Instagram, the hugely popular photo sharing and social media website was launched in October 2010 but quickly gained popularity, and by October 2012, had over one hundred million active users around the world, according to Wikipedia.
Why is so popular? It seemed to eclipse Facebook in that, although thousands of photos are also shared on Facebook every day, Instagram appealed to younger people and the “selfie generation.” Also, users are able to be tagged in photos, which is great for groups gatherings and group selfies.
Instagram also appealed to more serious photo lovers. Artistic photos appeared on multiple feeds (with such wide subjects as nature, kids, travel, sports, and of course, food), the very existence of Instagram gave both professional photographers and first time novices a vehicle to express themselves through photography.) Their many photo filter choices within the application made it easy for even an amateur to be a photojournalist in no time.
However, many developers were disappointed recently when Instagram announced they would be reviewing third party apps using its API due to an Instagram spy type theft of passwords. According to The Inquirer:
“Instagram said on its developer blog that it plans to review new and existing third-party apps using its API in order to ‘set up a more sustainable environment built around authentic experiences on the platform.’ This means that users who post sandwich pictures to Instagram via third-party apps may find that these are no longer able to access the image sharing service. Once Instagram’s new app approval process goes live on 3 December, the firm will shun apps that pull in a full Instagram feed, but will give the green light to apps that help users share their own content and help brands understand their audiences. Developers will have until 1 June to submit their apps. Instagram will provide a Sandbox Mode for developers building and testing apps while the review process is going on. Instagram will not accept any new apps until the new process goes live on 3 December.”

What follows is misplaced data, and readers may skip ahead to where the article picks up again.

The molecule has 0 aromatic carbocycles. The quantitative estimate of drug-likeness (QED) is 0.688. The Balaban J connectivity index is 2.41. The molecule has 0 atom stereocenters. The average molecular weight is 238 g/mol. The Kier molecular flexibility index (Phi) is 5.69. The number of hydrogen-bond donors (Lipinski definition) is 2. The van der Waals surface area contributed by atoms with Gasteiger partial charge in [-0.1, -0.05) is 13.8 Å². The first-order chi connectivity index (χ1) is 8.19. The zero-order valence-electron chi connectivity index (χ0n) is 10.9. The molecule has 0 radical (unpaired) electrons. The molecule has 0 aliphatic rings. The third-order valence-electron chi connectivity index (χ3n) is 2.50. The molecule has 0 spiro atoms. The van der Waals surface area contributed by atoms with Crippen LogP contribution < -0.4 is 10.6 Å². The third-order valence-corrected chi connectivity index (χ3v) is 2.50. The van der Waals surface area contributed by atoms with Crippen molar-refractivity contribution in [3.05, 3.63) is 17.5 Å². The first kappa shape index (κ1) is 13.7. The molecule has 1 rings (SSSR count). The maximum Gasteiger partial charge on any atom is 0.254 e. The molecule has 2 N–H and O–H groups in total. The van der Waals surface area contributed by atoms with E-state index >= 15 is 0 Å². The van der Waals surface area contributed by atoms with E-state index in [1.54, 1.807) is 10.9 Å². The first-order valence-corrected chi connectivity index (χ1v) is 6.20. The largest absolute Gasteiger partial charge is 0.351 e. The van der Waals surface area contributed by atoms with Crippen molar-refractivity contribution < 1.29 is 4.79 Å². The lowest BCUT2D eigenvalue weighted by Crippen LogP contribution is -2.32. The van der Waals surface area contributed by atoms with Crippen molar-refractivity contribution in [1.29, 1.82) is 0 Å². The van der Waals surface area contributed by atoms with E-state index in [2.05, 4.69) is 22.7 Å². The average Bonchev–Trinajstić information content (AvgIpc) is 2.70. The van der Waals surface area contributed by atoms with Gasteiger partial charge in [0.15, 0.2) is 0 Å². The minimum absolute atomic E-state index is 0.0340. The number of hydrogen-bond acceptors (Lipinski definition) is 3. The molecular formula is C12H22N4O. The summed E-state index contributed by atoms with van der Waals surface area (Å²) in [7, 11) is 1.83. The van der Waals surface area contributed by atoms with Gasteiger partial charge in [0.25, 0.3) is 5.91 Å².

Is there an Instagram spy that the developers want to fix? It’s quite possible. A very popular UK app called InstaAgent was allowing Instagrammers to gain access to people who were stalking their account. Article goes on to say:
“News of Instagram restricting its API comes just a week after it was revealed that Apple was forced to pull a chart-topping Instagram client from the App Store for stealing passwords and spreading malware. InstaAgent, which has found itself at the top of Apple’s most popular apps list in the UK, claimed to allow Instagram users to see the people who had been stalking their account.”
It seems that Instagram wants to reign in third party apps: whether it be a spy app like InstaAgent, or any app that would be distributing malware that could steal users passwords, the social media site reacting quickly.
If you’re interested in a cell phone spy app, you don’t have to worry about an Instagram spy like InstaAgent being shut down. Auto Forward is the modern cell phone spy that can be installed on a target phone. Once installed, a user can see all photos, videos, social media activity (including all those Instagram photos!), call logs, emails, web browsing history and much more.
The developers of any social media site are well ahead of the curve; it’s their responsibility to do so. But there are other options on the market, and a cell phone monitoring software like Auto Forward can be an excellent choice.